Last updated on July 26th, 2020 at 07:01 pm
Whichever Tesla Model 3 you choose, you get a car with the potential to humiliate hot hatches and many high-spec executive saloons. Even the Standard Range Plus can hit 62mph in 5.6 seconds (or 60 in 5.3 seconds), so even a BMW 330i would be given something to think about in a straight line. The Long Range drops this down to 4.6 seconds (4.4 seconds to 60), which is M3 territory, and the Performance will hit 62mph in 3.4 seconds (60 in 3.2 seconds), which will make Lamborghini drivers jealous.
Whilst most EVs and plug-in hybrids lose out in handling due to having 100-200kg more than the equivalent fossil fuel car, the Model 3 manages its weight well, thanks to most of it being low down. The Standard Range Plus is quite a bit lighter than the other two models, at 1,645kg versus 1,847kg. However, the use of all-wheel drive in the other two means that they cope with accelerating out of corners with surprising proficiency. If you’re used to a hard and focused dynamic such as you get from BMW M-car, Mercedes AMG or Audi RS, you might not quite enjoy the same flat sporty cornering from the Model 3, but having more acceleration available makes for a slightly Porsche 911-like driving style, where you scrub off speed before the corner knowing you can put it right back on with ease past the apex.
If you choose the cheapest power options, the Model 3 is only a little more expensive to run than a much more average EV, with a cost of 3.19p per mile for the Performance edition (calculated at 14p per kWh). But once you start to make full use of the Supercharging facilities, you will be paying around 80 per cent more, and as our test driving showed you can halve the range or more with spirited driving.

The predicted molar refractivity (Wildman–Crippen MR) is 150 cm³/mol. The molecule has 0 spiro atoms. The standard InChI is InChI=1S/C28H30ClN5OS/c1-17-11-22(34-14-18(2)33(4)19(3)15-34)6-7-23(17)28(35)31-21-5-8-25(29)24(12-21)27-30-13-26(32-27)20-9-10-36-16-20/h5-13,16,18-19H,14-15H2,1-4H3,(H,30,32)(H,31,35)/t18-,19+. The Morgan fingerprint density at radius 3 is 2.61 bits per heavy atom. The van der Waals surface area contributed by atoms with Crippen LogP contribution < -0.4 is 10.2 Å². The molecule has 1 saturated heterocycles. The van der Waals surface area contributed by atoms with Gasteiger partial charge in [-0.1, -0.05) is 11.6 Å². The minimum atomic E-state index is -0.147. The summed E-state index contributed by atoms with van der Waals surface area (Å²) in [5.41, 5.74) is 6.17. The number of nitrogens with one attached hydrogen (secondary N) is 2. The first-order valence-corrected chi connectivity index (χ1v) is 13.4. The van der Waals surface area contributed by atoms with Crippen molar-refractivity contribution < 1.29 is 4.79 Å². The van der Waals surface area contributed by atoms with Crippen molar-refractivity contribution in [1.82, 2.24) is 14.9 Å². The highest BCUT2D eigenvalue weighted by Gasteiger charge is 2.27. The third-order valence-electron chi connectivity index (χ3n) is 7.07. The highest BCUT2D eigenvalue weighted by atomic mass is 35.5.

Unsurprisingly, the Model 3 sits in very high insurance groups, too. The Long Range and Performance are in Group 50, whilst the Standard Range Plus is just a couple of notches lower in Group 48. Putting that in perspective, a BMW M3 is only in Group 45, as is a Mercedes C63. The warranty varies with the model. The basic cover is four years or 50,000 miles, whichever comes first, but the battery and drive unit have a longer warranty of eight years, with a 100,000-mile limit for the Standard Range Plus and 120,000 miles for the Long Range or Performance. Best of all, this includes a minimum 70 per cent retention of battery capacity over the warranty period. These are all passed onto the next owner when sold second hand, too.
Of course, you would gain all of this back and more from tax benefits from zero benifit-in-kind (BiK) as a company car like any EV. When we discussed this in detail, we used the Standard Range Plus as our example, but even the much more expensive Performance would only cost £702 in tax for a 40% taxpayer over three years of usage as a company car. If your company was willing to buy this car for you to use, you'd be a very happy driver indeed.